GREEN: Boyer's: Looking outside of the box at waste, recyclables
Column by Jennie Nevin
How did Boyer's, a medium-sized coffee company based in Denver, reduce its waste disposal by 97 percent over 5 years, keeping a projected 70 tons out of the landfill and in the process save $250,000 annually?
Boyer's is a great example of the new economy. A economy where all of the "waste" produced is actually an asset when used in the right place. Boyer's Coffee is delivered in burlap sacks. These sacks are not recyclable but they are a great resource for gardeners and arborists. Farmers will pick them up for no extra charge to use them as weed barriers, to wrap the root ball of trees for transportation and to carry soil and compost. Ecologic Designs, a company based in Boulder, also makes tote bags and donates a portion of the proceeds to the Children's Miracle network.
Over 2 tons of chaff comes off their beans each year. This chaff is great for farmers as a mulch since it is so high in nitrogen. It also can be used to make wood pellets for starting stoves.
The foil that their roasted coffee is bagged in cannot be recycled. A company called ITW, a manufacturer of a products that provide rigidity and protection in the packaging of products, can use this packaging and picks it up free of charge.
By finding the right partners, Boyer's was able to create value and reduce waste disposal expenses by $2,000 a year. How did Boyers go from saving $24,000 a year to saving $250,000 a year?
Through this conscientious thought process, it began to look at its packaging. The name of the blend was printed directly on the bag. Every time a new blend or flavor was being packaged, 12-15 bags could no longer be used. Instead of printing directly on the bag, Boyer's started printing out stickers to be put on the bags.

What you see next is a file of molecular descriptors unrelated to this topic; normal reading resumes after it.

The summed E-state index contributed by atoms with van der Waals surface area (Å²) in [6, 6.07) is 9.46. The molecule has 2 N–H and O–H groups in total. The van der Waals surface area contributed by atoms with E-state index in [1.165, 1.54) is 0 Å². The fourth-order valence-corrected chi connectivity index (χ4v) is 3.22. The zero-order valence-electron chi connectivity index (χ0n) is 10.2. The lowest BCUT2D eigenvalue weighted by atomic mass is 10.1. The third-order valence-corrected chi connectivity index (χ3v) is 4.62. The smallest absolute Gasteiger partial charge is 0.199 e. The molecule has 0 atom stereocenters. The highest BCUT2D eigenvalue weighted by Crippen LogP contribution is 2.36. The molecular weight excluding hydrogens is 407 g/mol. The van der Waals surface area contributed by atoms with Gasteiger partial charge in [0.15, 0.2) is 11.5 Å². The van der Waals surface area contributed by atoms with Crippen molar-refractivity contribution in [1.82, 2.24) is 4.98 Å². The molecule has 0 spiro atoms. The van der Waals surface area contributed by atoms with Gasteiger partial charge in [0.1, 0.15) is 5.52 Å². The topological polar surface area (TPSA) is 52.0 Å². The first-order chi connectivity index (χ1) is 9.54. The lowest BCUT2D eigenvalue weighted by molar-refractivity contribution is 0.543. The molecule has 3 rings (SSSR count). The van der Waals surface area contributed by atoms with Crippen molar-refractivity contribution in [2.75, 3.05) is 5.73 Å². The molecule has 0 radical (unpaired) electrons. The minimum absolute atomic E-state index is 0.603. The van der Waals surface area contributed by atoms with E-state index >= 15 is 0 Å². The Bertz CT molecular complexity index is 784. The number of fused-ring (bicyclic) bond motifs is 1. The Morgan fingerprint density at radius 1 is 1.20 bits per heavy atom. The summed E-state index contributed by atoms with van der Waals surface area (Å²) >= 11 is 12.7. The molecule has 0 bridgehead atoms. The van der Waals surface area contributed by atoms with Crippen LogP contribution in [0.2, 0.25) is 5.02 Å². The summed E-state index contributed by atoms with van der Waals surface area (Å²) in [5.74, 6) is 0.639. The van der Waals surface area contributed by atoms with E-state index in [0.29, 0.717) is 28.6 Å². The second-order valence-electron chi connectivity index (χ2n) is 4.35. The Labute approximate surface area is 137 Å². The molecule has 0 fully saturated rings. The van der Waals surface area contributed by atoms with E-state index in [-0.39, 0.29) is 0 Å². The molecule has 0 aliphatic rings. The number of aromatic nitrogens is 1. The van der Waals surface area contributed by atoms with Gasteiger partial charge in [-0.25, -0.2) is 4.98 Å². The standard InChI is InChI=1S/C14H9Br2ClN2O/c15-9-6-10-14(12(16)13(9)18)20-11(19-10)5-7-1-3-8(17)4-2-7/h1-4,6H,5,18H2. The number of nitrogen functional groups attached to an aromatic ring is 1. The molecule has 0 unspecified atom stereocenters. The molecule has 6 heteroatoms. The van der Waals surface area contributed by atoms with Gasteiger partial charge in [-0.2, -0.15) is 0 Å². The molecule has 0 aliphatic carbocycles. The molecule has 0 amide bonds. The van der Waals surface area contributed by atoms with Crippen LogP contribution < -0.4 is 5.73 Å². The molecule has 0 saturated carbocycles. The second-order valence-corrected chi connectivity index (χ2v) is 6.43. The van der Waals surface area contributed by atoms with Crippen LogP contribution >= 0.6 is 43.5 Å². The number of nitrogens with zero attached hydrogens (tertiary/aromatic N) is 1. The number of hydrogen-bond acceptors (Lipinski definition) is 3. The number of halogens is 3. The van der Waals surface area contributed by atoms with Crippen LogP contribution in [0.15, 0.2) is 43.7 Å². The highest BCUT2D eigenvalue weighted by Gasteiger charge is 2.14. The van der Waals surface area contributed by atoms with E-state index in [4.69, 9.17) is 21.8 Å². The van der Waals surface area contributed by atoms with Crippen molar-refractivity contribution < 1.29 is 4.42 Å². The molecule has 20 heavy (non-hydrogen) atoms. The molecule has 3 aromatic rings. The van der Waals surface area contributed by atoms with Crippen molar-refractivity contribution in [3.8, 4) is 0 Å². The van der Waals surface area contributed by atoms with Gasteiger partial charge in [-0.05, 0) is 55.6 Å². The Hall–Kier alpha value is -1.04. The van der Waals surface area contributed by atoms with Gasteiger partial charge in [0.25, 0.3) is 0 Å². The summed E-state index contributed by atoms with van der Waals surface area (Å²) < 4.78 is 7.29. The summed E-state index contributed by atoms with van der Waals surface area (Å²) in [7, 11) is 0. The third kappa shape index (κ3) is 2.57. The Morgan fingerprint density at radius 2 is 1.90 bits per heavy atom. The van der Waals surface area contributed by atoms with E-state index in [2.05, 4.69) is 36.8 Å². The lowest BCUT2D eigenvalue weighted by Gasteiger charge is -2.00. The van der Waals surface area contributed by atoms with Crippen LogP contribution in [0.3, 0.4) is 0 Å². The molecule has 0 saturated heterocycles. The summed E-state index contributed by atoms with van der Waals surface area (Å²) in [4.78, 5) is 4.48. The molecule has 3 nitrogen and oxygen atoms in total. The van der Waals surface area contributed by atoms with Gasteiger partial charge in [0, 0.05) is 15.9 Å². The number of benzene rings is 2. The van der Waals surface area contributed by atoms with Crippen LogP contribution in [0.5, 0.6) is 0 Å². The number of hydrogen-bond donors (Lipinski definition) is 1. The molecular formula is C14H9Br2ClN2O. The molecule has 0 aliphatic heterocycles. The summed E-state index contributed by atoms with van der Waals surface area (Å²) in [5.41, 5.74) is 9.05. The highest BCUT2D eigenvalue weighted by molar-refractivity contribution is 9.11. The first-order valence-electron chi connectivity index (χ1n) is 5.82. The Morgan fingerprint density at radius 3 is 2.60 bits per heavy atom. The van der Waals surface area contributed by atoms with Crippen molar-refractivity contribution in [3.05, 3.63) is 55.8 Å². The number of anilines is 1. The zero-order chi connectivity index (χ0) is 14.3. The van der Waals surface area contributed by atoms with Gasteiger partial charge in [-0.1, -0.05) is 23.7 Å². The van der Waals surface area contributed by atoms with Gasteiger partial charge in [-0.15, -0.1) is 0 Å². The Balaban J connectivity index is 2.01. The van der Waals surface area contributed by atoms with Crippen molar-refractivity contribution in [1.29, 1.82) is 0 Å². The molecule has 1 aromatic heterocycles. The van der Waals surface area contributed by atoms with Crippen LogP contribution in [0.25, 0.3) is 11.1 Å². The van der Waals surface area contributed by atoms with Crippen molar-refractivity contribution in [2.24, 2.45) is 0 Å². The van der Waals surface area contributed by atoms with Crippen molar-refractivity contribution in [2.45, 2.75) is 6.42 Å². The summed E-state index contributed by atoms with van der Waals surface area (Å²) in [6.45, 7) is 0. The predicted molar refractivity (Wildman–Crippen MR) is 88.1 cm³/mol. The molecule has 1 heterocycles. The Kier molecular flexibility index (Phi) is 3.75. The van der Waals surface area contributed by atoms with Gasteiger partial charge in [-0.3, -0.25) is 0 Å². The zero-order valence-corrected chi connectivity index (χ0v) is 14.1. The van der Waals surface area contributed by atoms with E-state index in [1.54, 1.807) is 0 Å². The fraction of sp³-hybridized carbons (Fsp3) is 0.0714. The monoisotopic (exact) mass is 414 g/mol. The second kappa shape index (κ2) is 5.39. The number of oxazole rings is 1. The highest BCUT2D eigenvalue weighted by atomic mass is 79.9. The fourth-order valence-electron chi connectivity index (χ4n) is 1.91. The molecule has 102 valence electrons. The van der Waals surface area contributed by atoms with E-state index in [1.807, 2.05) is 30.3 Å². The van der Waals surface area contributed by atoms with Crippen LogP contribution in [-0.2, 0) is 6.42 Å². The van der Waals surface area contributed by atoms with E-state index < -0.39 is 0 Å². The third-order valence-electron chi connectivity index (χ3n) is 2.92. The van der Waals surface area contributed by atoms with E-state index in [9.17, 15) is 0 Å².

Not only did this save in materials, it also saved in labor and overhead to not have to switch bags each time. Boyer's began stocking only the films it used every day, which greatly simplified the bagging process, reducing time and labor while also reducing carrying costs by $200,000.
The boxes that were being delivered to Walmart and Sam's Club were not allowed to leave once they were delivered. Boyer's met with Walmart and Sam's Club to change this policy. Each box now is used five or six times, saving about $50,000 annually. Boyer's is looking to go even further with this initiative and invest in corrugated plastic, which can be reused 300 times, saving an additional $50,000 annually.
Boyer's has reduced its solid waste by more than 97 percent and saved more than 400 tons of CO2. Its employees have been open to these programs and all have their eyes open on ways to save on waste. By keeping waste out of the landfill, Boyer's is reducing manufacturing and natural resource destruction by allowing its partners to reuse materials for their businesses. Boyer's demonstrates that a more thoughtful use of resources can save money, too.